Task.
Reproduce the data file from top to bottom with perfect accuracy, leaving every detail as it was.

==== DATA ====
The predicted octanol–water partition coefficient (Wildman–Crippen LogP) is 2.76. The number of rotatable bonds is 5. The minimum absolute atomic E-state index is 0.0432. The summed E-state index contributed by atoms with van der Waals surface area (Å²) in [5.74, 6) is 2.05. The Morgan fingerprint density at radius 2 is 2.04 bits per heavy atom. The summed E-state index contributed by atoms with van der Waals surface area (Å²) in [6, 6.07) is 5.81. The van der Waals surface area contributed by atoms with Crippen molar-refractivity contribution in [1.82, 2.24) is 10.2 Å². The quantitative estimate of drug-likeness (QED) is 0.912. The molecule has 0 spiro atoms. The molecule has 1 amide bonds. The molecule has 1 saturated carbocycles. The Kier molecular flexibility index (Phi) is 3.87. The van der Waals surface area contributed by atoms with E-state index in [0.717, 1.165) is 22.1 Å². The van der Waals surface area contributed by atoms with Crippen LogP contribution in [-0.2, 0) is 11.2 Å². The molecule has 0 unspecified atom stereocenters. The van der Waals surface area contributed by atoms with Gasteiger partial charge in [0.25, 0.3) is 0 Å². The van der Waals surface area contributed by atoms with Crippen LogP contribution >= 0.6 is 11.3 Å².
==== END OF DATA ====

The predicted octanol–water partition coefficient (Wildman–Crippen LogP) is 2.76. The number of rotatable bonds is 5. The minimum absolute atomic E-state index is 0.0432. The summed E-state index contributed by atoms with van der Waals surface area (Å²) in [5.74, 6) is 2.05. The Morgan fingerprint density at radius 2 is 2.04 bits per heavy atom. The summed E-state index contributed by atoms with van der Waals surface area (Å²) in [6, 6.07) is 5.81. The van der Waals surface area contributed by atoms with Crippen molar-refractivity contribution in [1.82, 2.24) is 10.2 Å². The quantitative estimate of drug-likeness (QED) is 0.912. The molecule has 0 spiro atoms. The molecule has 1 amide bonds. The molecule has 1 saturated carbocycles. The Kier molecular flexibility index (Phi) is 3.87. The van der Waals surface area contributed by atoms with E-state index in [0.717, 1.165) is 22.1 Å². The van der Waals surface area contributed by atoms with Crippen LogP contribution in [-0.2, 0) is 11.2 Å². The molecule has 0 unspecified atom stereocenters. The van der Waals surface area contributed by atoms with Gasteiger partial charge in [0.25, 0.3) is 0 Å². The van der Waals surface area contributed by atoms with Crippen LogP contribution >= 0.6 is 11.3 Å².